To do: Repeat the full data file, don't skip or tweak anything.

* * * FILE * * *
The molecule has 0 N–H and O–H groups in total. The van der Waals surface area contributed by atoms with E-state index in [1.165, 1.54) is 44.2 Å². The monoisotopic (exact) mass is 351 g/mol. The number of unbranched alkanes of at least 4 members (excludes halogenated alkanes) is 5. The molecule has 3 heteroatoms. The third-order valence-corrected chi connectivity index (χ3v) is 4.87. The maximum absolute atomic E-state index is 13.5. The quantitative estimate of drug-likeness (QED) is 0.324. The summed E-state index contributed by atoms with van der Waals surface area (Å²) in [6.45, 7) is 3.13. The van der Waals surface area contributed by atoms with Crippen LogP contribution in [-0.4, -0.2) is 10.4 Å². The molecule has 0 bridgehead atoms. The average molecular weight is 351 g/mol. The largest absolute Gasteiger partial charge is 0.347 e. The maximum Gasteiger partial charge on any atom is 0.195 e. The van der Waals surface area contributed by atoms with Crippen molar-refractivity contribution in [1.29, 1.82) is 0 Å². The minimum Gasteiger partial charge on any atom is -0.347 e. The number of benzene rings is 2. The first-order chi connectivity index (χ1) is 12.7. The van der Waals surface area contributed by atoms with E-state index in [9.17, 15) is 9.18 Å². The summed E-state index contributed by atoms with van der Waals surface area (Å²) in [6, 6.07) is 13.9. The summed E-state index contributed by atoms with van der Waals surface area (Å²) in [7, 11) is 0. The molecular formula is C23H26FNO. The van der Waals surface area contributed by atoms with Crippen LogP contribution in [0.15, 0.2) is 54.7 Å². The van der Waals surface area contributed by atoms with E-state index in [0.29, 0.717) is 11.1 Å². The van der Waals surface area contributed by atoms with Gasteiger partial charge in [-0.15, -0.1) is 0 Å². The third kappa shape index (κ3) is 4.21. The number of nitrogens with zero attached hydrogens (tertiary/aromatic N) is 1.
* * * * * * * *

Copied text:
The molecule has 0 N–H and O–H groups in total. The van der Waals surface area contributed by atoms with E-state index in [1.165, 1.54) is 44.2 Å². The monoisotopic (exact) mass is 351 g/mol. The number of unbranched alkanes of at least 4 members (excludes halogenated alkanes) is 5. The molecule has 3 heteroatoms. The third-order valence-corrected chi connectivity index (χ3v) is 4.87. The maximum absolute atomic E-state index is 13.5. The quantitative estimate of drug-likeness (QED) is 0.324. The summed E-state index contributed by atoms with van der Waals surface area (Å²) in [6.45, 7) is 3.13. The van der Waals surface area contributed by atoms with Crippen LogP contribution in [-0.4, -0.2) is 10.4 Å². The molecule has 0 bridgehead atoms. The average molecular weight is 351 g/mol. The largest absolute Gasteiger partial charge is 0.347 e. The maximum Gasteiger partial charge on any atom is 0.195 e. The van der Waals surface area contributed by atoms with Crippen molar-refractivity contribution in [1.29, 1.82) is 0 Å². The minimum Gasteiger partial charge on any atom is -0.347 e. The number of benzene rings is 2. The first-order chi connectivity index (χ1) is 12.7. The van der Waals surface area contributed by atoms with E-state index in [9.17, 15) is 9.18 Å². The summed E-state index contributed by atoms with van der Waals surface area (Å²) in [6, 6.07) is 13.9. The summed E-state index contributed by atoms with van der Waals surface area (Å²) in [7, 11) is 0. The molecular formula is C23H26FNO. The van der Waals surface area contributed by atoms with Crippen LogP contribution in [0.15, 0.2) is 54.7 Å². The van der Waals surface area contributed by atoms with E-state index in [0.29, 0.717) is 11.1 Å². The van der Waals surface area contributed by atoms with Gasteiger partial charge in [-0.15, -0.1) is 0 Å². The third kappa shape index (κ3) is 4.21. The number of nitrogens with zero attached hydrogens (tertiary/aromatic N) is 1.